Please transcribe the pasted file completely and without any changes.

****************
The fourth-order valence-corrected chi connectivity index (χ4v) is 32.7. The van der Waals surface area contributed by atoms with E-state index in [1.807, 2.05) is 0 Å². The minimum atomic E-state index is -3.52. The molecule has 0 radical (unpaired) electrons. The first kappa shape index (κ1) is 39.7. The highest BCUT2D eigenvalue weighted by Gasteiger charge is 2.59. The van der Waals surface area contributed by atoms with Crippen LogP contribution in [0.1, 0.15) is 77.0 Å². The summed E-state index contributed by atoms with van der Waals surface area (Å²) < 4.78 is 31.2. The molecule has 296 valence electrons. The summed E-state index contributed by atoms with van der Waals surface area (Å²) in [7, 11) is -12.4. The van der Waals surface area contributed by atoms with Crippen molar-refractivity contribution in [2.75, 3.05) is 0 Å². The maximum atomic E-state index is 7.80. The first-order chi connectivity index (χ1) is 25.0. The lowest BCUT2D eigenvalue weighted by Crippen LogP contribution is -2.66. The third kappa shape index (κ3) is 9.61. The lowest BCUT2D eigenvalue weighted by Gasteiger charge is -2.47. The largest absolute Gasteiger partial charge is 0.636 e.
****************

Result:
The fourth-order valence-corrected chi connectivity index (χ4v) is 32.7. The van der Waals surface area contributed by atoms with E-state index in [1.807, 2.05) is 0 Å². The minimum atomic E-state index is -3.52. The molecule has 0 radical (unpaired) electrons. The first kappa shape index (κ1) is 39.7. The highest BCUT2D eigenvalue weighted by Gasteiger charge is 2.59. The van der Waals surface area contributed by atoms with Crippen LogP contribution in [0.1, 0.15) is 77.0 Å². The summed E-state index contributed by atoms with van der Waals surface area (Å²) < 4.78 is 31.2. The molecule has 296 valence electrons. The summed E-state index contributed by atoms with van der Waals surface area (Å²) in [7, 11) is -12.4. The van der Waals surface area contributed by atoms with Crippen molar-refractivity contribution in [2.75, 3.05) is 0 Å². The maximum atomic E-state index is 7.80. The first-order chi connectivity index (χ1) is 25.0. The lowest BCUT2D eigenvalue weighted by Crippen LogP contribution is -2.66. The third kappa shape index (κ3) is 9.61. The lowest BCUT2D eigenvalue weighted by Gasteiger charge is -2.47. The largest absolute Gasteiger partial charge is 0.636 e.